Perfect House, Wrong Neighborhood

Wednesday, January 12, 2011

I'm obsessed with old houses.  1920s Craftsman bungalows set my heart aflutter like nothing else.  I love the details they have that modern houses lack, the quirky layouts and little surprises.  The problem is, most of these amazing sorts of houses are in terrible neighborhoods here in Capital City.  I'll grant you, there are still some less expensive options south of a street you historically tried to stay north of, but I think that rule is a little more flexible these days because of people like me who love the charm one hundred year old houses but can't afford the huge and well-kept options that are north of the street.

None the less, there are some gorgeous houses in terrible condition that could be brought back with some elbow grease and investment.  But the fact that they're in just downright bad neighborhoods means they'll probably never get the love and attention they deserve.

Like this charmer:

Built in 1925, with three bedrooms and one bath.  I love the exposed rafter tails, the typical half columns supporting the porch roof.  1270 square feet.  Its price?  $10,000.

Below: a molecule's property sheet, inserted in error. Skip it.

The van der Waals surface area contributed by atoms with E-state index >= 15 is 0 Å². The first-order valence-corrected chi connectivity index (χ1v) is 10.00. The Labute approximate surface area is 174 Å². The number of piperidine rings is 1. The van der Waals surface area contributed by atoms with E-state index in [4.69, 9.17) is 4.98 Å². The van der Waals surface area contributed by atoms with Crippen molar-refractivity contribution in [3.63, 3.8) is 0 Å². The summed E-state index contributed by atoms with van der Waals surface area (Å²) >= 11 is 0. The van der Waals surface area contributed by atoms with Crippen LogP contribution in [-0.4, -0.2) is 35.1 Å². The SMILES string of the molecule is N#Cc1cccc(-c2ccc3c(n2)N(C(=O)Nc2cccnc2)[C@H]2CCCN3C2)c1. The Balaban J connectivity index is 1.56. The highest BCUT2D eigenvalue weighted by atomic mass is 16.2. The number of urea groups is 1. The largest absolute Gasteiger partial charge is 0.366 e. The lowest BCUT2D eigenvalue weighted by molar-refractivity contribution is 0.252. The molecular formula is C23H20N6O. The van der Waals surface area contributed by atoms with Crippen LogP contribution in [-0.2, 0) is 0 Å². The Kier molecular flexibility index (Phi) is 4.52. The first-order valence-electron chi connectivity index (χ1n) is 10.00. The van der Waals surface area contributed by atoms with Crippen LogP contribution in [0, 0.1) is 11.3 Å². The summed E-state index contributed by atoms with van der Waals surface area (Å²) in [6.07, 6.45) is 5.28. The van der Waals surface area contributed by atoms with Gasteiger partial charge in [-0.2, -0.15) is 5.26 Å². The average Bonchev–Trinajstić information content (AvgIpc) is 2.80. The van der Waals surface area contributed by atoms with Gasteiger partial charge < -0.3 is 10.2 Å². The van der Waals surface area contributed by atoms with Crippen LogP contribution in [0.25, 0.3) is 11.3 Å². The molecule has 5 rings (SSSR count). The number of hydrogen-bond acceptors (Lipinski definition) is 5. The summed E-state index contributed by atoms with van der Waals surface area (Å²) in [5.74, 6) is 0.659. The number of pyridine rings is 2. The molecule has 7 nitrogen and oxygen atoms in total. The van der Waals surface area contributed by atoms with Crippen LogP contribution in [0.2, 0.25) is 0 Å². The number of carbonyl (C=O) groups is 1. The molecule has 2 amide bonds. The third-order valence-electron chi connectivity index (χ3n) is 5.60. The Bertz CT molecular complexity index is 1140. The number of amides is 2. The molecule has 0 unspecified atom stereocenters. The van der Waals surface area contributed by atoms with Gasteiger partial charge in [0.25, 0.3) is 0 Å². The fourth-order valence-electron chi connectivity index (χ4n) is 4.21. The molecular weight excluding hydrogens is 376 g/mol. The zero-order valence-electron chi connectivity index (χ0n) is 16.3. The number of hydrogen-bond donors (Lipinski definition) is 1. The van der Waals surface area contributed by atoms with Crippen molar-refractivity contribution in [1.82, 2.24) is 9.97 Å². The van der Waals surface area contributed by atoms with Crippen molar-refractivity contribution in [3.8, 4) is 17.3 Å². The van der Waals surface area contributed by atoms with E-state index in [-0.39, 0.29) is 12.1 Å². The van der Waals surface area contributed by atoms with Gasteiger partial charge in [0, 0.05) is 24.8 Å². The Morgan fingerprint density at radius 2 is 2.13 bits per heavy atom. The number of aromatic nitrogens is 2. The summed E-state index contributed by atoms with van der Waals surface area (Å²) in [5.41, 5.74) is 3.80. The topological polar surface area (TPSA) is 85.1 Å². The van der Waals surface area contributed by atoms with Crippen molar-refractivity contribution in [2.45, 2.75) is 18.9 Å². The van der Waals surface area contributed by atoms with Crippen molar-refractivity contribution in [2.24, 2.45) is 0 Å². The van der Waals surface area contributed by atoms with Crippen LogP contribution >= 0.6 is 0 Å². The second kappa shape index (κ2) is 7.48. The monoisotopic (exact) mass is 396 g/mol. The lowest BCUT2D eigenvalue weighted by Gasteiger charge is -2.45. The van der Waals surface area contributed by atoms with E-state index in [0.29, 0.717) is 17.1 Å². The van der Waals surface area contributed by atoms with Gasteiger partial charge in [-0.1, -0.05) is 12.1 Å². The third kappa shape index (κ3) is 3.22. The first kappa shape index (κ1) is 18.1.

Or this one:

Built in 1918, 3 bedrooms and 1 bathroom, 1668 square feet.  $25,000.

Or this one:

3 bedrooms, 1 bathroom, 1632 square feet.  Built in 1910.  $45,000.

Sometimes, I like to indulge in the fantasy where I'm brave enough to buy a gorgeous old house with tons of potential in a terrible neighborhood and bring it back to its former glory.  The yard would be beautiful, my neighbors would love me, and I'd even get my picture in the paper when they did a human interest article on me.  Then reality strikes and I remember that, like too many people, I'm too afraid to risk life, limb, and possessions.

The fact remains, though, that they just don't build houses like these anymore.  It breaks my heart that they probably will never be as beautiful and loved as they once were.  And think of how awesome it would be if instead of spending money on McMansions, people went back to the old neighborhoods and used their money to restore these snapshots of American history!  It's for this reason that I will never own a house less than 60 years old.  It's just my part of preserving America's past. 

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